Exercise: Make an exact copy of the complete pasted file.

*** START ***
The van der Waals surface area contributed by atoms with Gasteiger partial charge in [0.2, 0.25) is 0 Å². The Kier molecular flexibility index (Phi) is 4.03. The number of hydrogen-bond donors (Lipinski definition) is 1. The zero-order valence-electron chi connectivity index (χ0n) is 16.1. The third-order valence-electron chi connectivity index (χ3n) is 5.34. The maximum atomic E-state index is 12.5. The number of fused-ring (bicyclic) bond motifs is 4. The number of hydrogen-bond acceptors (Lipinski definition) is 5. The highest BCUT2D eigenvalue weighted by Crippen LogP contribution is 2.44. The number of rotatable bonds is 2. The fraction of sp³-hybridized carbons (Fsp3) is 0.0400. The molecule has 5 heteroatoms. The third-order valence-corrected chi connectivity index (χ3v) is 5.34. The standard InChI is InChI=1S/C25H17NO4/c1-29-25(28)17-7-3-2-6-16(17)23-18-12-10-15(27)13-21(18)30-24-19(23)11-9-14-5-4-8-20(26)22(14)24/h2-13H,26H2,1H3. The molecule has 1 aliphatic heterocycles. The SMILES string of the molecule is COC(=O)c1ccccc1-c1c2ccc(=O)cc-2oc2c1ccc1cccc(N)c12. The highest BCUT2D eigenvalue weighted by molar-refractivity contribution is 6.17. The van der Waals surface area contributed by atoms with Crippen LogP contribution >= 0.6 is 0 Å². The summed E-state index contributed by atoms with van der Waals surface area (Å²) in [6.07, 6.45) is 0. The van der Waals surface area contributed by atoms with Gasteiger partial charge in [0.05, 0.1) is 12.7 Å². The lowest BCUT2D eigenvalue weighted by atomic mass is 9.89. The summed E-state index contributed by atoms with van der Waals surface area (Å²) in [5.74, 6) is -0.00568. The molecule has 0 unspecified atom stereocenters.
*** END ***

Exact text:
The van der Waals surface area contributed by atoms with Gasteiger partial charge in [0.2, 0.25) is 0 Å². The Kier molecular flexibility index (Phi) is 4.03. The number of hydrogen-bond donors (Lipinski definition) is 1. The zero-order valence-electron chi connectivity index (χ0n) is 16.1. The third-order valence-electron chi connectivity index (χ3n) is 5.34. The maximum atomic E-state index is 12.5. The number of fused-ring (bicyclic) bond motifs is 4. The number of hydrogen-bond acceptors (Lipinski definition) is 5. The highest BCUT2D eigenvalue weighted by Crippen LogP contribution is 2.44. The number of rotatable bonds is 2. The fraction of sp³-hybridized carbons (Fsp3) is 0.0400. The molecule has 5 heteroatoms. The third-order valence-corrected chi connectivity index (χ3v) is 5.34. The standard InChI is InChI=1S/C25H17NO4/c1-29-25(28)17-7-3-2-6-16(17)23-18-12-10-15(27)13-21(18)30-24-19(23)11-9-14-5-4-8-20(26)22(14)24/h2-13H,26H2,1H3. The molecule has 1 aliphatic heterocycles. The SMILES string of the molecule is COC(=O)c1ccccc1-c1c2ccc(=O)cc-2oc2c1ccc1cccc(N)c12. The highest BCUT2D eigenvalue weighted by molar-refractivity contribution is 6.17. The van der Waals surface area contributed by atoms with Crippen LogP contribution >= 0.6 is 0 Å². The summed E-state index contributed by atoms with van der Waals surface area (Å²) in [6.07, 6.45) is 0. The van der Waals surface area contributed by atoms with Gasteiger partial charge in [0.05, 0.1) is 12.7 Å². The lowest BCUT2D eigenvalue weighted by atomic mass is 9.89. The summed E-state index contributed by atoms with van der Waals surface area (Å²) in [5.74, 6) is -0.00568. The molecule has 0 unspecified atom stereocenters.